CEG promotes Thayer, Berardesco
Baltimore's Constellation Energy Group announced yesterday two management appointments: Jonathan W. Thayer as chief financial officer and Charles A. Berardesco as general counsel. Thayer, 37, Constellation's treasurer, replaces John R. Collins, who stepped down as CFO to serve in an advisory capacity to assist with the company's $4.7 billion sale to Warren E. Buffett's MidAmerican Energy Holdings Co. Collins will continue to serve as chairman of Constellation Energy Partners. Berardesco, 50, succeeds Irving B. Yoskowitz, who is retiring. Berardesco was previously Constellation's vice president, deputy general counsel, chief compliance officer and corporate secretary. The appointments are effective immediately. Constellation owns Baltimore Gas and Electric Co.
Westport developer to invest $500,000
Turner Development Group, the Baltimore-based developer of a $1.4 billion mixed-use waterfront project in Westport, said yesterday that it will invest more than $500,000 to start the Westport Community Partnerships. The organization will work with nonprofit groups to help local residents clean up the neighborhood, rehabilitate homes and get job training. It will start by working with Living Classrooms and Parks and People on beautification programs and job training. Bonnie Crockett, a former executive director of the Federal Hill Main Street program, will head the new program. Turner Development is building new housing, offices, shops and a hotel on Westport's formerly industrial waterfront.
Tech entrepreneur seeks Magna debt
Halsey Minor, a technology entrepreneur with ties to Baltimore, wants to get into the horse racing business. Minor, the son of a Baltimore native, made public last week a proposal he submitted to the board of MI Developments, the parent of Magna Entertainment Corp., which owns Laurel Park and Pimlico Race Course. Minor wants to acquire the more than $220 million in loans Magna owes MID, relieving the parent company of "the balance sheet risk of continually extending loans to a faltering business." Auto parts magnate Frank Stronach controls both Magna and MID. Some MID shareholders have been opposed to what they see as the company's bankrolling of Magna, which is strapped for cash to operate its business. Also last week, MID shareholder Farallon Capital Management criticized the MID board for continuing to delay the repayment of loans owed by Magna.
Comcast plans to cut 300 jobs in East
NEW YORK : Comcast Corp. is cutting as many as 300 jobs in its eastern division as part of a companywide restructuring. The nation's largest cable operator began informing employees Monday. Spokeswoman Beth Bacha said the division is restructuring from six geographical regions to four, including combining the Maryland, Delaware and Richmond, Va., region with the Potomac region. Other regions will be the Philadelphia metropolitan area and New Jersey; central Pennsylvania and the Three Rivers region of western Pennsylvania and parts of Ohio and West Virginia. Bacha declined to say how many of the job cuts would be in Maryland. She said less than 1.5 percent of the division's 20,000 employees would be affected and Comcast will "make every effort" to place workers in other positions within the company. Bacha said the cuts affect mainly management, not frontline workers such as cable technicians. Comcast began restructuring its operations to improve efficiency around July. The Philadelphia-based cable operator employs 100,000 nationwide. The eastern division serves customers in Pennsylvania, New Jersey, Delaware, Virginia, Maryland, West Virginia and Washington.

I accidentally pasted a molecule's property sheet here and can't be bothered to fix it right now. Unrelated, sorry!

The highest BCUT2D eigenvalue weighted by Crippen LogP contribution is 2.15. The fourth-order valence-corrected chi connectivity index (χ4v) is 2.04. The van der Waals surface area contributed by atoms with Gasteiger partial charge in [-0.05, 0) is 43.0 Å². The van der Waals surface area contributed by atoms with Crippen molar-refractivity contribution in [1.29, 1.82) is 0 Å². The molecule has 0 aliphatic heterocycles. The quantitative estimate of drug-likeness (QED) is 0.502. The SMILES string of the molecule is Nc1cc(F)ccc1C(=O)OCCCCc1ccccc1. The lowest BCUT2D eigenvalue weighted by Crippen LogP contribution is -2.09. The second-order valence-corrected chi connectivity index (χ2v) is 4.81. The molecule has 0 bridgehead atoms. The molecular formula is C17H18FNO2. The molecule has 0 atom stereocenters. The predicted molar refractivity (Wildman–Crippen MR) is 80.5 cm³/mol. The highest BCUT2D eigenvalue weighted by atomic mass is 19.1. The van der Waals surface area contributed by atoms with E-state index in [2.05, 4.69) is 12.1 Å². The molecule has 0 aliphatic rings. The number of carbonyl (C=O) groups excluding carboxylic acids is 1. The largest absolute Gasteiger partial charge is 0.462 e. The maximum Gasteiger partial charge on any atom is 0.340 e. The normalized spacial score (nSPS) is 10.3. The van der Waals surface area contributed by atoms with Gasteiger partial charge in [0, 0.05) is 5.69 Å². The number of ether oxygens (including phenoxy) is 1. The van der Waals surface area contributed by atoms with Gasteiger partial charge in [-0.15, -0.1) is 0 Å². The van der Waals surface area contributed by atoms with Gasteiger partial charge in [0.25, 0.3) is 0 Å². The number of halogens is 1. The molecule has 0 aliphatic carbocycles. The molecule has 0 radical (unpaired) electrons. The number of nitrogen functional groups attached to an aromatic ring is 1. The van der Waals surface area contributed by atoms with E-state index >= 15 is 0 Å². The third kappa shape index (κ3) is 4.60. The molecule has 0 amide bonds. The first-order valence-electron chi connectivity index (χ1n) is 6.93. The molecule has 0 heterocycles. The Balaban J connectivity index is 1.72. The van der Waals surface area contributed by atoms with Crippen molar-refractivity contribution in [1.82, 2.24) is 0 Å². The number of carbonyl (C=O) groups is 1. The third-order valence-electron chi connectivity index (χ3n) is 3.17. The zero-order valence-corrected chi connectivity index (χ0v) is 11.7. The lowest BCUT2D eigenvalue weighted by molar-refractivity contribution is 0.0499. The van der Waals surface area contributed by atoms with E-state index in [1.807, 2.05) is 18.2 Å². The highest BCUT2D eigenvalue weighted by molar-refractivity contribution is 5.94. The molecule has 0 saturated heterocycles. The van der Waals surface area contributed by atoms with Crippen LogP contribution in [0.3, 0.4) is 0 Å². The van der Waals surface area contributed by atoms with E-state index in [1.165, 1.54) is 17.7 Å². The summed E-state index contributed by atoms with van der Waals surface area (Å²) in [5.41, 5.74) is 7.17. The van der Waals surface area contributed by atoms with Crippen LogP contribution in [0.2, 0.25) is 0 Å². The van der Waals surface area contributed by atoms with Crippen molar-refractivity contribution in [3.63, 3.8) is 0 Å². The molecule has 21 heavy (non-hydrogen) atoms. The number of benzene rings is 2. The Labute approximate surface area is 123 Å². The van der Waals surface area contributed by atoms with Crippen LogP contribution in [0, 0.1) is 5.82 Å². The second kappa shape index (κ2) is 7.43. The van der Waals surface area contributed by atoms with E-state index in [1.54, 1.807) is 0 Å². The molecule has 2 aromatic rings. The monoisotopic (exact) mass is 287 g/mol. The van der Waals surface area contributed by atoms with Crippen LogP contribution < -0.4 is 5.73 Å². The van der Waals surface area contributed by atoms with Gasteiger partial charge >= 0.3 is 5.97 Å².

3Q earnings down, Yahoo to lay off 1,500
Yahoo Inc. says it will fire at least 10 percent of its work force during the next two months to cope with a crumbling economy that dented its third-quarter profit. The cuts announced yesterday translate into at least 1,500 layoffs from a work force of 15,000 employees. It will be the Sunnyvale, Calif., company's second round of cutbacks this year as management tries to end a slump that has left the Internet company's stock price, which closed at $12.07 yesterday, at a 5 1/2-year low. Things got worse in the third quarter as Yahoo earned $54.3 million, or 4 cents per share, plunging 64 percent from $151.3 million, or 11 cents per share, last year.